Sun-soaked culture: seven new art books to celebrate summer
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Painted isle: Hydra through the eyes of a child
In the huddle of Greek islands known as the Argo-Saronic Gulf, sun-soaked Hydra has long been a place where creative minds have gathered. Henry Miller, Lawrence Durrell and Leonard Cohen were all captivated by the salt-white houses and the sense of total disconnection (the island was without phone lines until the mid-1960s and remains car-free to this day).
More recently, the island formed the backdrop for a project by photographer Annemarieke van Drimmelen and her partner, the painter Jasper Krabbé, which is the subject of a new book, June, with an exhibition scheduled for later this year. Named after their three-year-old daughter, the photographs record the mundane objects and scenes that caught her attention on family outings around the island and elsewhere. The images have then been overlaid with strokes of paint and snippets of poems to create a series of hybrid, collaged artworks that seek to show Hydra through a child’s gaze. “Her view was so optimistic, beautiful and innocent,” says van Drimmelen. “She can see a whole paradise in a galloping horse or a piece of string.” AH
June by Annemarieke van Drimmelen and Jasper Krabbé is published by Libraryman in an edition of 500 copies. In October, it will go on show at the new Institute Huis Vasari, Amsterdam
Cocktail hour: Campari and the silver screen
In a surreal sequence in Federico Fellini’s The Temptation of Dr Antonio, a sequin-clad Anita Ekberg steps out of an advertising billboard and proceeds to bait the prudish Dr Antonio with an array of tantalising delights, chief among them a fridge full of ice-cold drinks. According to the critic Gianni Canova, Ekberg’s seduction could be taken for a burlesque of an advert by Campari, which has often used sensuality to sell.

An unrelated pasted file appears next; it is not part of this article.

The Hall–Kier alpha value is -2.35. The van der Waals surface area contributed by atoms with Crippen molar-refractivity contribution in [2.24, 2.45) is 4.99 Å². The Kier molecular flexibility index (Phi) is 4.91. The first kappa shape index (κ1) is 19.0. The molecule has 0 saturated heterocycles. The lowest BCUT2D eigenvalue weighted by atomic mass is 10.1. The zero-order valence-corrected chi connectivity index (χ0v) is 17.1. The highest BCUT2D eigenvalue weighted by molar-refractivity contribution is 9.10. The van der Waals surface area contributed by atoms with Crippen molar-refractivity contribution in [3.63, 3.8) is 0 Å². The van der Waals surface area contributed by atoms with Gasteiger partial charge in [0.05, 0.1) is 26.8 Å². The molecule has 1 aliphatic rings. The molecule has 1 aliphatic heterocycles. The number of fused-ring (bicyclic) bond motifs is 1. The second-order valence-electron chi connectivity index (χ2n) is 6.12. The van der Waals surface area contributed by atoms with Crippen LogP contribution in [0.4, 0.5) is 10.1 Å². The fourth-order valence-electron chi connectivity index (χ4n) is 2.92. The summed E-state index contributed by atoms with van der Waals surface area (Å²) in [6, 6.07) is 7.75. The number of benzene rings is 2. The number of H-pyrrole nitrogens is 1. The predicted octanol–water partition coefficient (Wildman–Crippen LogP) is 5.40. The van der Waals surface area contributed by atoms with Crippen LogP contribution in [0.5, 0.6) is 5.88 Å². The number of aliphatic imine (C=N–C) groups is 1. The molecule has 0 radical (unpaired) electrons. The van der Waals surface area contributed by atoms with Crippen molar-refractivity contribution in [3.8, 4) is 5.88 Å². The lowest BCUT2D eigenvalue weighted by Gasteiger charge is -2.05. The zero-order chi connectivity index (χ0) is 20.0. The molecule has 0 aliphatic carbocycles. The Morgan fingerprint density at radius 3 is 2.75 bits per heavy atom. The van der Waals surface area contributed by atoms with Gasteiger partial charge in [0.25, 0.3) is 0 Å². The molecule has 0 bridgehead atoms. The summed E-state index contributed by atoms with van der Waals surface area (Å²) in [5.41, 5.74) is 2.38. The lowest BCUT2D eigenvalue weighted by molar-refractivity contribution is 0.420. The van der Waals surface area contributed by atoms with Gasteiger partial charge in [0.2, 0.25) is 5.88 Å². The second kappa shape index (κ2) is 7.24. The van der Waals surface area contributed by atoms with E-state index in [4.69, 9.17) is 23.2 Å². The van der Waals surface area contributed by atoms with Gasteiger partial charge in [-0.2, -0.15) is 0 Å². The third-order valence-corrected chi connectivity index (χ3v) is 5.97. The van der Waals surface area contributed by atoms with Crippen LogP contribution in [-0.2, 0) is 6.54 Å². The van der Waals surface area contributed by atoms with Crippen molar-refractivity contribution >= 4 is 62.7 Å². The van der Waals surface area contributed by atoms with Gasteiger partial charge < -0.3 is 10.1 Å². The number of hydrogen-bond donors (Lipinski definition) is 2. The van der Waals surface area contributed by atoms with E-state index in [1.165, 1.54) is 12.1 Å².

His new illustrated history, Campari and Cinema, looks at how film has been inspired by the carmine spirit, and vice versa. Examples from Campari’s long history of image-making run from its 1901 poster depicting a couple kissing under a crimson light to the 1926 poster showing a bottle protruding from a drinks table, “almost reproducing the motion of a film camera”, to Paolo Sorrentino’s provocative, noirish 2017 campaign film Killer Red, which opens with a red-nailed hand holding the stem of a curvaceous cocktail glass. Using these, plus close readings of films – including the on-screen depiction of pleasure in When Harry Met Sally – Canova analyses the invention and artistry behind one of the world’s most loved aperitifs. BS
Campari and the Cinema, edited with a text by Gianni Canova, is published by SKIRA, €50
Rural beauty: a chronicle of daily life in Puglia
“Just as there are key moments in the family album, constituted by ceremonies, there are also less intense moments of everyday life,” wrote the artist Luigi Ghirri in 1991, “which are still depicted there because they document the unfolding of an existence.”
This chronicling of both the mundane and the ceremonial defines Puglia, a photographic account of Ghirri’s relationship with the southern Italian region, featuring many previously unseen images. He captures the spectrum of life there, from a pile of bitter puntarelle sprouts drying in the sun to a young girl dressed in her frothy white confirmation gown on her way to the church. It’s all, as the subtitle tells us, tra albe e tramonti (“between sunrises and sunsets”). BS
Puglia: Tra Albe e Tramonti by Luigi Ghirri is published by Mack, £45
Stem subjects: contemporary flower portraits